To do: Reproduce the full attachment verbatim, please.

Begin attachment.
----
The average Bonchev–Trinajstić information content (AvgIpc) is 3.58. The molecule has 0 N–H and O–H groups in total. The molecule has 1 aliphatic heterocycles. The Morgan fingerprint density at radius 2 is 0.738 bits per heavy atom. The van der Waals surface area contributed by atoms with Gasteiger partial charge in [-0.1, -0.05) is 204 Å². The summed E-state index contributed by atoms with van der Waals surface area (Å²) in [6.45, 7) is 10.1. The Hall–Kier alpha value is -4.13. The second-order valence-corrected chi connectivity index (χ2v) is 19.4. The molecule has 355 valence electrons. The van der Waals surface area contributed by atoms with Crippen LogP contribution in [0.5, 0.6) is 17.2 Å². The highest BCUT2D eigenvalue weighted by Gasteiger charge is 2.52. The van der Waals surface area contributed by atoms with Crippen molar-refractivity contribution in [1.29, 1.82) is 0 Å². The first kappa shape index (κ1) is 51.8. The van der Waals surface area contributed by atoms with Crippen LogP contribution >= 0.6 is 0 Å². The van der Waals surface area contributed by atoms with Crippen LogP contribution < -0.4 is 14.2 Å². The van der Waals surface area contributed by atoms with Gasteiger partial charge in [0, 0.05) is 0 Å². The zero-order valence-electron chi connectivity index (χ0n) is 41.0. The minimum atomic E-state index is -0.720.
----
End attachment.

The average Bonchev–Trinajstić information content (AvgIpc) is 3.58. The molecule has 0 N–H and O–H groups in total. The molecule has 1 aliphatic heterocycles. The Morgan fingerprint density at radius 2 is 0.738 bits per heavy atom. The van der Waals surface area contributed by atoms with Gasteiger partial charge in [-0.1, -0.05) is 204 Å². The summed E-state index contributed by atoms with van der Waals surface area (Å²) in [6.45, 7) is 10.1. The Hall–Kier alpha value is -4.13. The second-order valence-corrected chi connectivity index (χ2v) is 19.4. The molecule has 355 valence electrons. The van der Waals surface area contributed by atoms with Crippen LogP contribution in [0.5, 0.6) is 17.2 Å². The highest BCUT2D eigenvalue weighted by Gasteiger charge is 2.52. The van der Waals surface area contributed by atoms with Crippen molar-refractivity contribution in [1.29, 1.82) is 0 Å². The first kappa shape index (κ1) is 51.8. The van der Waals surface area contributed by atoms with Crippen LogP contribution >= 0.6 is 0 Å². The van der Waals surface area contributed by atoms with Crippen LogP contribution < -0.4 is 14.2 Å². The van der Waals surface area contributed by atoms with Gasteiger partial charge in [0, 0.05) is 0 Å². The zero-order valence-electron chi connectivity index (χ0n) is 41.0. The minimum atomic E-state index is -0.720.